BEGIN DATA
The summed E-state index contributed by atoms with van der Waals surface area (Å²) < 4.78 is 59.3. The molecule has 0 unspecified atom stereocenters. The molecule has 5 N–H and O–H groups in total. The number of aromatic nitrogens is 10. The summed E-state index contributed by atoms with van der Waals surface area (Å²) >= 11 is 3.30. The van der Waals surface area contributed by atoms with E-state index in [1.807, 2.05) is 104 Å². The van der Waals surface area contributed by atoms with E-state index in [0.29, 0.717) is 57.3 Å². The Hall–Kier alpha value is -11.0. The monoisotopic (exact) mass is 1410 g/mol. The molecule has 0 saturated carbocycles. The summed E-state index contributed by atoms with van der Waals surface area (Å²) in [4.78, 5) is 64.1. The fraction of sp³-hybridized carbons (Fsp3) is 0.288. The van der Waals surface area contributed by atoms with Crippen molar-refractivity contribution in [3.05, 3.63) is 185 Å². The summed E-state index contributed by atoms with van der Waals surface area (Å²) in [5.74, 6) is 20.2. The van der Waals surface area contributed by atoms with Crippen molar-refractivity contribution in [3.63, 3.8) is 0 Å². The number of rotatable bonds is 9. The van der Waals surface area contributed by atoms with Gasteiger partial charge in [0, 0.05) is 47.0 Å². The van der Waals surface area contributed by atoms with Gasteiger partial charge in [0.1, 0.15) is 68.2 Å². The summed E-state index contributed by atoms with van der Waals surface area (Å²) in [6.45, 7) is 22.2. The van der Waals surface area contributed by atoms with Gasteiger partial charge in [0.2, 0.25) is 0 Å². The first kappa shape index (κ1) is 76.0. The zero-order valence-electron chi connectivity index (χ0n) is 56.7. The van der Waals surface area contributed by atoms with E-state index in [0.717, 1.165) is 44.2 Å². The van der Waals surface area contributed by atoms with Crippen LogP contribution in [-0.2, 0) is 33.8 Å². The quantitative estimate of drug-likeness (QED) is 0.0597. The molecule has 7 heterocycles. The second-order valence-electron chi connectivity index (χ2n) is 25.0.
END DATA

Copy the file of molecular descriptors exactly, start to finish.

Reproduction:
The summed E-state index contributed by atoms with van der Waals surface area (Å²) < 4.78 is 59.3. The molecule has 0 unspecified atom stereocenters. The molecule has 5 N–H and O–H groups in total. The number of aromatic nitrogens is 10. The summed E-state index contributed by atoms with van der Waals surface area (Å²) >= 11 is 3.30. The van der Waals surface area contributed by atoms with E-state index in [1.807, 2.05) is 104 Å². The van der Waals surface area contributed by atoms with E-state index in [0.29, 0.717) is 57.3 Å². The Hall–Kier alpha value is -11.0. The monoisotopic (exact) mass is 1410 g/mol. The molecule has 0 saturated carbocycles. The summed E-state index contributed by atoms with van der Waals surface area (Å²) in [4.78, 5) is 64.1. The fraction of sp³-hybridized carbons (Fsp3) is 0.288. The van der Waals surface area contributed by atoms with Crippen molar-refractivity contribution in [3.05, 3.63) is 185 Å². The summed E-state index contributed by atoms with van der Waals surface area (Å²) in [5.74, 6) is 20.2. The van der Waals surface area contributed by atoms with Crippen molar-refractivity contribution in [3.63, 3.8) is 0 Å². The number of rotatable bonds is 9. The van der Waals surface area contributed by atoms with Gasteiger partial charge in [0, 0.05) is 47.0 Å². The van der Waals surface area contributed by atoms with Gasteiger partial charge in [0.1, 0.15) is 68.2 Å². The summed E-state index contributed by atoms with van der Waals surface area (Å²) in [6.45, 7) is 22.2. The van der Waals surface area contributed by atoms with Gasteiger partial charge in [0.2, 0.25) is 0 Å². The first kappa shape index (κ1) is 76.0. The zero-order valence-electron chi connectivity index (χ0n) is 56.7. The van der Waals surface area contributed by atoms with E-state index in [0.717, 1.165) is 44.2 Å². The van der Waals surface area contributed by atoms with Crippen LogP contribution in [-0.2, 0) is 33.8 Å². The quantitative estimate of drug-likeness (QED) is 0.0597. The molecule has 7 heterocycles. The second-order valence-electron chi connectivity index (χ2n) is 25.0.